AGRONOMIC NEWS ITEMS
From Agronomists of the
Potash & Phosphate Institute
655 Engineering Drive, Suite 110
Norcross, Georgia 30092-2837
Phone (770) 447-0335
Summer 2001, No. 7
Several factors control wheat response to phosphorus fertilization. Soil test level is probably the most obvious of these factors. While this is certainly one of the most important, there are numerous others. Soil characteristics such as temperature, moisture, pH, salinity, and compaction are important, as is placement of phosphorus fertilizer. Stratification of fertilizer phosphorus and how soils are sampled may also be important variables. These and other factors act individually and in combination to affect response.
The influence of phosphorus fertilization and placement on winter wheat was evaluated over 17 years and 48 locations in the Texas Blackland prairie. This is a region characterized by heavy textured soils and annual average rainfall from about 30 to 40 inches. Phosphorus was applied in-furrow with the seed, drilled half way between seed furrows, and broadcast incorporated. Fertilization with up to 40 pounds P2O5 per acre, regardless of method of application, increased grain yields by an average of 12 bushels per acre. Not surprisingly, the largest yield increases were where soil test phosphorus was low. Although phosphorus significantly increased yields in general, in-furrow placement was the most efficient application method. The more massive root system and enhanced tillering associated with the in-furrow application resulted in greater yield potential. In addition, phosphorus placed with the seed produced significantly more winter forage than did other methods of application.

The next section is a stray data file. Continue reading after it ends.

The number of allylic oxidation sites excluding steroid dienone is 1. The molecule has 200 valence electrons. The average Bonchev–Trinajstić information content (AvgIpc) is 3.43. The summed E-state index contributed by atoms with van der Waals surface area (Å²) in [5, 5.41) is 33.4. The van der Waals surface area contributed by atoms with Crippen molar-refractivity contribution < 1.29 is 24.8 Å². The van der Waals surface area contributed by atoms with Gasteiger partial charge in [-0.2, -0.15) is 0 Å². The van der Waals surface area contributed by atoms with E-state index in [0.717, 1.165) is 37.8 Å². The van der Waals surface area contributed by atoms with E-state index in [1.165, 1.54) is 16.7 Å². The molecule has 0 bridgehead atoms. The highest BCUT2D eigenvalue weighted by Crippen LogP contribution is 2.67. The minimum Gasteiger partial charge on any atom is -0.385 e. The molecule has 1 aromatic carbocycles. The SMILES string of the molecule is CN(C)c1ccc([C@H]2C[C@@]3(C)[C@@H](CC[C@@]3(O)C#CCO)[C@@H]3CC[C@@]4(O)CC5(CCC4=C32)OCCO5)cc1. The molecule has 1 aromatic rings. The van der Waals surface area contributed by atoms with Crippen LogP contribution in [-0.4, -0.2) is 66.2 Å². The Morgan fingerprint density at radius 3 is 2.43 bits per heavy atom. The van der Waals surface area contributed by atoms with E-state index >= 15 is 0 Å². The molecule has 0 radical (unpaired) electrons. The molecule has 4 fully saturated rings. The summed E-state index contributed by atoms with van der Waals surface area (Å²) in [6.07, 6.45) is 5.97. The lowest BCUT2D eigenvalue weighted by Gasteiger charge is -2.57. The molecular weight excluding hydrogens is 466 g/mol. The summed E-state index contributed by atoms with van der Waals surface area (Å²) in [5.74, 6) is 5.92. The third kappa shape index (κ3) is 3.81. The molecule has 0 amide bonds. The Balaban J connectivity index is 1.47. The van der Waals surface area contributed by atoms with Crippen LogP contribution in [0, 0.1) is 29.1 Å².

Wheat forage and grain production in drier climates may benefit from deeper placement of phosphorus fertilizer. Research has been conducted in the Rolling Plains of Texas for several years on the effect of deep (six to eight inches) banding phosphorus on forage and grain yield. Yields were generally higher where phosphorus was deep banded than where broadcast on the surface and incorporated. This can be explained in terms of the position of available soil moisture, fertilizer phosphorus, and root activity. Where fertilizer phosphorus is surface applied and shallow incorporated, stratification of available phosphorus in the upper few inches of soil tends to develop. When the upper two to three inches of soil are moist, the crop can use this phosphorus since roots are active in this zone. However, in drier climates, as the crop reaches deficit moisture conditions in the fall and winter, the shallow phosphorus-enriched zone is too dry for active root uptake of phosphorus. By placing phosphorus fertilizer deeper (six to eight inches) the crop is able to maximize phosphorus uptake since it is at a depth in the profile where soil moisture and root activity are more abundant. Hence, soil moisture is an important consideration in maximizing positional availability of phosphorus fertilizer.
As you look ahead to the fall season, don’t overlook phosphorus fertility. It is a vital and fundamental component of profitable wheat forage and grain production. Furthermore, to ensure maximum phosphorus fertilizer use efficiency, consider placement options and the many factors that affect wheat response to phosphorus.